These experiments were incredible—students were connecting to some of our past understanding of the energy content of peanuts, as well much of the work we’d done with heat transfer to talk about why you would want to work with metal in very small bits rather than one large cylinder. Afterward, we had a discussion of the strengths and flaws of each experiment, and students were able to carefully refine their design until they came away with an experiment that was very similar to the experiment I was intending to have them do, but was so much better because they had figured out the rationale for each design decision and had a far better grasp of how each decision they would make would affect the overall quality of their measurement.

And of course, their engagement in this task was higher than almost any previous experiment we’ve done. It was a complete turnaround.

Here’s the puzzling thing to me. This idea that students are ready to design their own experiments is something I’ve known for years. We build it into our curriculum many times, and even started the intro class with designing their own experiments to measure the energy content of peanuts and batteries. So why do we later turn to offering more scaffolding and as Eugenia described it “giving them a cookbook lab via discussion?” I’m not completely sure—I think it has something to do with feeling that when we are doing an experiment that is more than just exploration, they need to follow some sort of proper procedure that I’ve designed and given to them. I now see the error of my ways.

## Wrap up time

One thing I’ve always done with my classes is tried to maximize the amount of time students are working and thinking about physics. This means that I often just have students working right up until the end of class, when I’ll then shout a quick reminder of the work I’d like them to do that evening.

Eugenia re-emphasized to me the importance of having students go back and reflect on what they learned that day, and offered a number of questions one could ask to help prompt this reflection:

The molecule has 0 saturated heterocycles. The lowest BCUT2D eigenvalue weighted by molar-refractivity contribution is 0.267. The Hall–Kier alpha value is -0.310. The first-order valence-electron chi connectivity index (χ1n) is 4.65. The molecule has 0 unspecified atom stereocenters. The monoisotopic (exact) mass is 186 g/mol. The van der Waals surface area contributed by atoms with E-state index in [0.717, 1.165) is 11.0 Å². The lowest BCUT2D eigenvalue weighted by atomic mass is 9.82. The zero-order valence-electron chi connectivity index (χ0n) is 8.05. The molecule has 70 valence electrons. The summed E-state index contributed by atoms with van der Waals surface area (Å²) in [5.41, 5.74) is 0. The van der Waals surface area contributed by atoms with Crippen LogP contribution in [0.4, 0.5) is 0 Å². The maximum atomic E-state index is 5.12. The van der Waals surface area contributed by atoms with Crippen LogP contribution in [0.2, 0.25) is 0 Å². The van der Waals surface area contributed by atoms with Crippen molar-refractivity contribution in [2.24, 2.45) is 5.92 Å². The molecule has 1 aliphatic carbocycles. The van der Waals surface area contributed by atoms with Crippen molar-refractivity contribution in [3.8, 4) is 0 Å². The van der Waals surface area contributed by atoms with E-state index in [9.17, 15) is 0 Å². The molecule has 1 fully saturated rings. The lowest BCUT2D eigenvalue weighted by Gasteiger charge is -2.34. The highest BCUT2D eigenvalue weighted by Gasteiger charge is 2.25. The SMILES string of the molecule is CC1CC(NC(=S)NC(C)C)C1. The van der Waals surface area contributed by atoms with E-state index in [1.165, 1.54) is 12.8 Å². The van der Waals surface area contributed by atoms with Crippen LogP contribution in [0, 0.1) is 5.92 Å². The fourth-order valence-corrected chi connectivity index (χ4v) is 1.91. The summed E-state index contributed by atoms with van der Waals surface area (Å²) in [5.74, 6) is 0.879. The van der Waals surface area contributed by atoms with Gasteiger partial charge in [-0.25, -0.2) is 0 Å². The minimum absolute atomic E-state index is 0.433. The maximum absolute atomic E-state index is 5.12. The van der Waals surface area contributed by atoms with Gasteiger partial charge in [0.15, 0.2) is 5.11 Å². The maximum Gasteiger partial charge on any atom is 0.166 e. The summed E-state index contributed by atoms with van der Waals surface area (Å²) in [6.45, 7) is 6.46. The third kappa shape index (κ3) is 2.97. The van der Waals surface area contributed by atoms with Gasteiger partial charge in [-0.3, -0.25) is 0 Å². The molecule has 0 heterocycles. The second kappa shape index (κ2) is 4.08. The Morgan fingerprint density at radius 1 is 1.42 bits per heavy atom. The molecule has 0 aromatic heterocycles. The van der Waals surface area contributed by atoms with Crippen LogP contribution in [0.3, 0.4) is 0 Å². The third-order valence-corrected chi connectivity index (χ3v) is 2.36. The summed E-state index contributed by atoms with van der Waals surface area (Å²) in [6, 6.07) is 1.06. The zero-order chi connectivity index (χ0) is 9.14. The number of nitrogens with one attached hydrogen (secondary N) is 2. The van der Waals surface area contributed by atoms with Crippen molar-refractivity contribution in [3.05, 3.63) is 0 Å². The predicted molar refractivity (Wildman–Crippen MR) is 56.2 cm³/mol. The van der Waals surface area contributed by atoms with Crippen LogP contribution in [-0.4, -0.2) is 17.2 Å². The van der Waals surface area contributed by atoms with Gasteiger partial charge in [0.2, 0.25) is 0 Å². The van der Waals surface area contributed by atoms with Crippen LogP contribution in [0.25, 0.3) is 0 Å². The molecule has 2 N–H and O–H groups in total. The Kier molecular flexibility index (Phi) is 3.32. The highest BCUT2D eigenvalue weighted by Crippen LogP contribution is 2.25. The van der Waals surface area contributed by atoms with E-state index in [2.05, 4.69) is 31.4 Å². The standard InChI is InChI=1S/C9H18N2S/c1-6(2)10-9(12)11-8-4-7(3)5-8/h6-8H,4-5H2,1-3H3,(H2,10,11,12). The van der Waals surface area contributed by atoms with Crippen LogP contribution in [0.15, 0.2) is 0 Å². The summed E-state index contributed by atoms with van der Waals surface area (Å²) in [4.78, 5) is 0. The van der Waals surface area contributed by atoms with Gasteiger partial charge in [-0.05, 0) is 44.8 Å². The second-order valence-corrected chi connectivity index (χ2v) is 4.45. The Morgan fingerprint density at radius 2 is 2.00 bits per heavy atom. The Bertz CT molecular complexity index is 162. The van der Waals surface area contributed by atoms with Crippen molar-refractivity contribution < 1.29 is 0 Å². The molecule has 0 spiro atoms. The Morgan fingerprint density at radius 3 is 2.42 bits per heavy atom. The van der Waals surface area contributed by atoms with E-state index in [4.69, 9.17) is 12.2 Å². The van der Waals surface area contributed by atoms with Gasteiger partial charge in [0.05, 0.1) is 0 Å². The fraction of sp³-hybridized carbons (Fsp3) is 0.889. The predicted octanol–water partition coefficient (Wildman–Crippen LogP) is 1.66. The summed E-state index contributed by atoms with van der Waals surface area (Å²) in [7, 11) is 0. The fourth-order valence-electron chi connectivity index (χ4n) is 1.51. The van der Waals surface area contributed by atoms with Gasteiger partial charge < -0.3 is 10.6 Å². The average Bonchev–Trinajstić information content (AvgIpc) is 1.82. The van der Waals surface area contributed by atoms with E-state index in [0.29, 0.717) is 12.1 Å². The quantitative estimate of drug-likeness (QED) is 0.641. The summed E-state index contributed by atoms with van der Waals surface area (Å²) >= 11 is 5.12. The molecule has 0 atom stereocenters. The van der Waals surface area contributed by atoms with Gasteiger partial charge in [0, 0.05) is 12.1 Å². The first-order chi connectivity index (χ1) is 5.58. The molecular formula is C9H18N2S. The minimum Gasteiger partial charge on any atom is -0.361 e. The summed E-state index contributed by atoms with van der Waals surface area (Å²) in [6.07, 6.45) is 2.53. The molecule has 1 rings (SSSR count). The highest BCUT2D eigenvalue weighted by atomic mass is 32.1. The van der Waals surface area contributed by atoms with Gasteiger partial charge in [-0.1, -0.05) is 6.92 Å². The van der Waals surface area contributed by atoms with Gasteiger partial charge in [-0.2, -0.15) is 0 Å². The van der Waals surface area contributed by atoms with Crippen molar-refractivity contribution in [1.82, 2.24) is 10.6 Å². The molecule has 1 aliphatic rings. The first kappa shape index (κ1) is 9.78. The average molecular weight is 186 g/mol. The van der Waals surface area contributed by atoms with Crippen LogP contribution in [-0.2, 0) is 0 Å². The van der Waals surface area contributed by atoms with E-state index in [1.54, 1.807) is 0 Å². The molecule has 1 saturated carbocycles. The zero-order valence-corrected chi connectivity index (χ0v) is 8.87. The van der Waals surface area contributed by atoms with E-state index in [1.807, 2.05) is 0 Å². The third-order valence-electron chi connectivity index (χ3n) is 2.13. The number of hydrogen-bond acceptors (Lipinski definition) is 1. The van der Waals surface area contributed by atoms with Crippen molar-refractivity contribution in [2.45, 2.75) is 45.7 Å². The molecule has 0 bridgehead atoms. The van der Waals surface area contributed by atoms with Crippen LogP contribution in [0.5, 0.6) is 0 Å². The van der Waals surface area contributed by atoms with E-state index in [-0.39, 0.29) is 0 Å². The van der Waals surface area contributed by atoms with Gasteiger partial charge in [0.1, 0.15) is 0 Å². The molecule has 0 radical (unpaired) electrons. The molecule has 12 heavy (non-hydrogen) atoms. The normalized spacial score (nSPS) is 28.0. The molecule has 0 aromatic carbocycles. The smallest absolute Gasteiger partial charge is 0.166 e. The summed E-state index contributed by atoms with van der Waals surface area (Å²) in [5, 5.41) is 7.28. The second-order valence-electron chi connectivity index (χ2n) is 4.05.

• What did you learn today?
• How did you learn it?
• Why is it important?

Eugenia reminded me of research into human learning that having students try to summarize what they learned is a powerful tool for understanding and helps to form much stronger connections in their brains. So I’ve been setting my phone to remind me when there are 3 minutes left in class, and I take that opportunity to ask the class to try to summarize our learning.

Overall, it was fabulous day that reminded me of the need to constantly seek out new and honest feedback on our teaching. Eugenia is a gifted teacher who had a major impact on my teaching with just a few questions.

This also reminds me of the virtual coaching project from a few years back. Maybe it’s time to get this idea going…

1. November 11, 2013 7:36 am

Fantastic post, John. And, as you note, all of this is consistent with the research on engagement, transfer, and meta-cognition (especially the last three questions). This is also consistent with what I have often said about feedback: Socratic questioning is NOT feedback, regardless of it its strengths. Feedback is learning from what happens. Hence, what could be better than learning from the attempt to design the experiment? In effect you are replicating video games: self-sustaining feedback systems with less ‘teaching’ and more ‘learning’. In short, your experience is not only generalizable, it is at the heart of Understanding by Design.

2. November 11, 2013 11:38 am